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Fort Worth Passes City Budget That Braces For Recession's Effects

In this photo, a sculpture of a longhorn steer hangs on a wall, backlit, below the words Fort Worth in the Fort Worth City Council chambers.
Christopher Connelly

Fort Worth had COVID-19 and the recession in mind when putting together this year's budget. The City Council passed it unanimously on Tuesday.

The Fort Worth City Council approved a new, nearly $2 billion budget on Tuesday.

It will go into effect for the next fiscal year, which starts on October 1.

COVID-19 and the recession factored into the deliberations, and Fort Worth Mayor Betsy Price expects both those things to affect the city's budgets for years.

“This is a long-term stretch for cities,” she said at a panel of Texas mayors earlier this month. “We are going to see property tax off probably for the next three to four years, as we deal with vacancies from our large businesses who are leaving people at home.”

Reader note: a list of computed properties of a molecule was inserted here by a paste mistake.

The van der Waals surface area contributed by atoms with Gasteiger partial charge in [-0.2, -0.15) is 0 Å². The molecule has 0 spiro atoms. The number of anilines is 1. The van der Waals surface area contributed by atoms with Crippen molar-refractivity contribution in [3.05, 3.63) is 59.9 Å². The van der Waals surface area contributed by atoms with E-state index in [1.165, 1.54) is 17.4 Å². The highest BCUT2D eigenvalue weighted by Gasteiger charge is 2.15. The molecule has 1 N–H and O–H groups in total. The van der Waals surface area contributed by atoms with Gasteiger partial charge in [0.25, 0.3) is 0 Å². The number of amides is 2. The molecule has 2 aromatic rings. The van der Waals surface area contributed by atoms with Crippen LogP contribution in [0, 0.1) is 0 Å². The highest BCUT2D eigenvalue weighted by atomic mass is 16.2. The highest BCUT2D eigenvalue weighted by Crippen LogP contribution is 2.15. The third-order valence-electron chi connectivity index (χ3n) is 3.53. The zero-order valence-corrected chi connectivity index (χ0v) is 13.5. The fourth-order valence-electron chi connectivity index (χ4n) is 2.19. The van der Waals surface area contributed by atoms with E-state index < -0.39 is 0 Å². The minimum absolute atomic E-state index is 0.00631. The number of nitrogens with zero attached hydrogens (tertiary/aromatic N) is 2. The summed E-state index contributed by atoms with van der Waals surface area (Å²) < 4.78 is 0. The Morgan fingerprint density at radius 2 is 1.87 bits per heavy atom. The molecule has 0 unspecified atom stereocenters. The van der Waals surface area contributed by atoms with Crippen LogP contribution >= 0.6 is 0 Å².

According to City Manager David Cooke’s message at the beginning of his budget proposal, he crafted the budget to keep up services for the growing city, while preparing for leaner years ahead.

The City Council passed the budget unanimously. Ann Zadeh, who represents District 9, said she would keep pushing for improvements to the city’s transit system.

"The only disappointment that I have in this budget is the lack of an increase in funding for transit going forward," she said.

Those hoping for big cuts to the police department will also be disappointed.

That didn't happen, despite local and nationwide calls to move money from police departments into social services. The police department is slated to get more than $270 million from the city’s general fund, with tens of millions more on top of that from the half-cent sales tax that provides extra funding for police and crime prevention programs.

Fort Worth did shift some money around in that sales tax fund to expand or create programs reducing the public's interaction with police.

Last week, the city approved the funds to hire a team of civilian employees who will respond to some non-emergency calls. The police department also plans to expand its crisis intervention team, allowing mental health professionals to respond to certain crises instead of officers.

Got a tip? Email Miranda Suarez at You can follow Miranda on Twitter @MirandaRSuarez.

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